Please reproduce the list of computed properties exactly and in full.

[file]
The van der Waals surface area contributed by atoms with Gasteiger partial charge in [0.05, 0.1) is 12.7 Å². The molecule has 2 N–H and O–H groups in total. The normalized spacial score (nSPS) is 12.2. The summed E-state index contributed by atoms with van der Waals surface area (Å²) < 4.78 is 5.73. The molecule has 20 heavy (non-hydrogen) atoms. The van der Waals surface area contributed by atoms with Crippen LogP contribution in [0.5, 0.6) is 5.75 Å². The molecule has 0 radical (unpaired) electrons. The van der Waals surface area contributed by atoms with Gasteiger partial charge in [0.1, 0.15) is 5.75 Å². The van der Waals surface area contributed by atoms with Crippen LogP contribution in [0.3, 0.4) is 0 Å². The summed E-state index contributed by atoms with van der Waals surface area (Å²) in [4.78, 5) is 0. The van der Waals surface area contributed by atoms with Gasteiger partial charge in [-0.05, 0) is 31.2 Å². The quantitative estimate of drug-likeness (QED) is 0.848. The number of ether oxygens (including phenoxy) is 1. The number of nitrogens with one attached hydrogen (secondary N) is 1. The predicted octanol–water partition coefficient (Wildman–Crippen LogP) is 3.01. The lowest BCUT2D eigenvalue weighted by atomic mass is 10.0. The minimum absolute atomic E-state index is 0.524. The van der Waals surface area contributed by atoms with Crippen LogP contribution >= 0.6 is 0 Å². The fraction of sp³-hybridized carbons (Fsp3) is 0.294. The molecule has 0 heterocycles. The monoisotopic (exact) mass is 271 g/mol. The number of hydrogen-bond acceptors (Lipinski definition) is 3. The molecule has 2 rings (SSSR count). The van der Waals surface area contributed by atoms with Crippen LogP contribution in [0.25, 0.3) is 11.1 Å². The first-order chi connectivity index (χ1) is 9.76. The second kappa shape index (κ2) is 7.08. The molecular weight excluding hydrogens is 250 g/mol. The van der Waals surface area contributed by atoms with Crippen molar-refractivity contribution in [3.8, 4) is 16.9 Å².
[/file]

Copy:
The van der Waals surface area contributed by atoms with Gasteiger partial charge in [0.05, 0.1) is 12.7 Å². The molecule has 2 N–H and O–H groups in total. The normalized spacial score (nSPS) is 12.2. The summed E-state index contributed by atoms with van der Waals surface area (Å²) < 4.78 is 5.73. The molecule has 20 heavy (non-hydrogen) atoms. The van der Waals surface area contributed by atoms with Crippen LogP contribution in [0.5, 0.6) is 5.75 Å². The molecule has 0 radical (unpaired) electrons. The van der Waals surface area contributed by atoms with Gasteiger partial charge in [0.1, 0.15) is 5.75 Å². The van der Waals surface area contributed by atoms with Crippen LogP contribution in [0.3, 0.4) is 0 Å². The summed E-state index contributed by atoms with van der Waals surface area (Å²) in [4.78, 5) is 0. The van der Waals surface area contributed by atoms with Gasteiger partial charge in [-0.05, 0) is 31.2 Å². The quantitative estimate of drug-likeness (QED) is 0.848. The number of ether oxygens (including phenoxy) is 1. The number of nitrogens with one attached hydrogen (secondary N) is 1. The predicted octanol–water partition coefficient (Wildman–Crippen LogP) is 3.01. The lowest BCUT2D eigenvalue weighted by atomic mass is 10.0. The minimum absolute atomic E-state index is 0.524. The van der Waals surface area contributed by atoms with Crippen LogP contribution >= 0.6 is 0 Å². The fraction of sp³-hybridized carbons (Fsp3) is 0.294. The molecule has 0 heterocycles. The monoisotopic (exact) mass is 271 g/mol. The number of hydrogen-bond acceptors (Lipinski definition) is 3. The molecule has 2 rings (SSSR count). The van der Waals surface area contributed by atoms with Crippen LogP contribution in [0.25, 0.3) is 11.1 Å². The first-order chi connectivity index (χ1) is 9.76. The second kappa shape index (κ2) is 7.08. The molecular weight excluding hydrogens is 250 g/mol. The van der Waals surface area contributed by atoms with Crippen molar-refractivity contribution in [3.8, 4) is 16.9 Å².